You suggested earlier that a religious Islam is going to cause a lot of trouble. What is the chief problem of Islam? And what are your views on the present ‘clash of civilisations’?
The chief problems for Islam are two: its difficulty in reconciling the status of the Qur’an with modern ideas of law and government; and its obsession with female sexuality. It is impossible to accept the idea that the Qur’an and the Sunna contain the whole of law, that God is the author of this law, and that the law of a secular body can also pronounce on the same issues to some other effect. Hence, Islam is always potentially in conflict with the nation-state, and with secular laws designed to mediate between religious communities. All this has been well documented, and there is no answer to it, other than that recognized by Christians from the time of St Paul – namely, that the law of God concerns our duties to Him, but not the organization of society. The obsession with female sexuality means that Islam cannot easily reconcile itself with modern conditions, in which women claim some kind of equality with men, and play a role in determining the nature and expectations of the public sphere. The Turks got over this, but only because Atatürk forbad polygamy, Islamic dress, and the normal forms of discrimination. If the Turkish experiment proves durable, then maybe this problem can be overcome. It would be right to talk of a clash of civilizations if Islam still had one – however, it was lost, dropped somewhere in the desert and never again picked up. Travel the Middle East today and look for copies of Al-Farabi, Ibn Sinna, Rumi, Hafiz, even the Arabian Nights – you will be disappointed. Of course we too are losing our civilization. But it has not yet been forbidden.
How should governments in the West deal with the challenge to integrate immigrants that are present in our societies already?
Multiculturalism has always been animated by the left-wing resentment of, and hostility towards, the European inheritance. It is a fragmenting philosophy, whose result would be to reduce our stable political arrangements to those that have prevailed in the Balkans and the Middle East. Islamic immigrants should be encouraged to integrate by whatever means can be devised. And if they do not want to integrate, they should be encouraged to go elsewhere, so as to be ruled by a system more in keeping with their hopes.
At the heart of your philosophy lies the observation that Europe is experiencing a cultural crisis, following the disaster of modernity and its postmodern aftermath.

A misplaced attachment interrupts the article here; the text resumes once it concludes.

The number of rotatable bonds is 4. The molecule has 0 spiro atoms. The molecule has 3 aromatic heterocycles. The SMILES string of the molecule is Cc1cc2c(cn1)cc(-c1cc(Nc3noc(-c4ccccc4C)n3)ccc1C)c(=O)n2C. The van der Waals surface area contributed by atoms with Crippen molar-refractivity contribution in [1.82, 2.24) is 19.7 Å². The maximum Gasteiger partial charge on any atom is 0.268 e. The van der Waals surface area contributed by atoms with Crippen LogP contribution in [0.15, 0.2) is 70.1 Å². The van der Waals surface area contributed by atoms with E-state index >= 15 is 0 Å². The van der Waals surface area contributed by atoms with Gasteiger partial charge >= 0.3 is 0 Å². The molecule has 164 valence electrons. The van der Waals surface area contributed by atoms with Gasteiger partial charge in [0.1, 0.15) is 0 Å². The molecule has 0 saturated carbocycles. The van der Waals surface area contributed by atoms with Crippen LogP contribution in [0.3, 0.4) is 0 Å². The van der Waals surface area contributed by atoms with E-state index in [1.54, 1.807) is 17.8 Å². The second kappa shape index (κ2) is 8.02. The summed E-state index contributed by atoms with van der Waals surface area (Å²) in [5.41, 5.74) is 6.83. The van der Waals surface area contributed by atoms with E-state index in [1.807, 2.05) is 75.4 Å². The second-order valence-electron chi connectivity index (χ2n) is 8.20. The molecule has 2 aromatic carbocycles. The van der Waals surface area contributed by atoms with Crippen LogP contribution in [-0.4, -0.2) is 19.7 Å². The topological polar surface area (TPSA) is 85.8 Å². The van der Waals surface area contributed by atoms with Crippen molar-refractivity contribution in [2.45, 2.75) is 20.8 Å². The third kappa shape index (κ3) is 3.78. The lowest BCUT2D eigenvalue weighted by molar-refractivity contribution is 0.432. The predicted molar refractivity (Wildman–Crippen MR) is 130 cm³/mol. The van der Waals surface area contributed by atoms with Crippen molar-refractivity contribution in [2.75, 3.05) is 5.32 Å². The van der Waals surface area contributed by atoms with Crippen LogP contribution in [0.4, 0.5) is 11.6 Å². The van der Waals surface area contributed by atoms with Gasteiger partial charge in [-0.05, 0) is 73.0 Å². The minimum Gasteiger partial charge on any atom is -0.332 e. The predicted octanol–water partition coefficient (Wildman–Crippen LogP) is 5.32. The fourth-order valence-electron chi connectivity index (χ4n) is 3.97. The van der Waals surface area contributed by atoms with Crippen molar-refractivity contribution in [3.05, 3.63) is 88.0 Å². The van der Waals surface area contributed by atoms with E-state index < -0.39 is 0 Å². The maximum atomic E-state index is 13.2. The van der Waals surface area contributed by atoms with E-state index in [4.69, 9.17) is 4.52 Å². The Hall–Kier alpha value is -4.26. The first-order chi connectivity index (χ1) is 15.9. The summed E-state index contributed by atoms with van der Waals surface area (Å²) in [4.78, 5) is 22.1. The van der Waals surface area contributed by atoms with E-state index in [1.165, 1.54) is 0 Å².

Culture is a broad name for the realm of interpersonal feeling, and our way of coming to self-knowledge through relating to others. In all societies to date it has depended on a bedrock of religious faith, or at least on a sense of the sacred and of the observant presence of the gods. We lack that bedrock; but the fact that we are adrift doesn’t mean that we should eat each other like shipwrecked sailors. We should find the path back to the decencies, and that is what culture can offer us.
So through listening to Mozart, Shakespeare, reading poetry, and passing aesthetic judgment on these and other works, we can recover a sense of the sacred?
It is obvious that you can recover much more than a sense of the sacred from Mozart et al. More important, you can acquaint yourself with the vision of human life as something that matters, that is more important than pleasure and suffering, that makes being here worthwhile. Without that sense of the importance of life, people are unhappy, since all that they do seems arbitrary and incomplete.
And the problem with modern (pop) youth culture is that it does not provide us with a sense of the sacred or formulate ideals? Or it even destroys them?
Yes, in general. But youth culture is an effect of social destruction and not the cause of it. And there is another culture of youth, which is not destructive at all: the attempt to recover folk music, natural dancing, and so on.
Can the path of high culture serve as a substitute for religious faith? Is the way of aesthetics not restricted to a small elite?
Nothing can substitute for the faith on which a civilization has been built. But high culture can be a benefit to everyone, even if it is only an elite that directly participates in it. Science benefits everyone, even though only a few understand it. Believe it or not, the same is true of Beethoven, as the English discovered in the last war. Classical concerts and broadcasts of classical music, Beethoven’s fifth in particular, became symbols of a defiance that could not easily be represented by popular culture, which did not reach so far into the soul. Elites are necessary to those who do not belong to them; and that which is food to the spirit of leadership is food to those who follow.
Moral and aesthetic judgment are the essence of culture – whereas modernity is at its roots an attempt to escape from judgment altogether?
Yes, for many people the goal is to escape from judgment. And such people should be judged.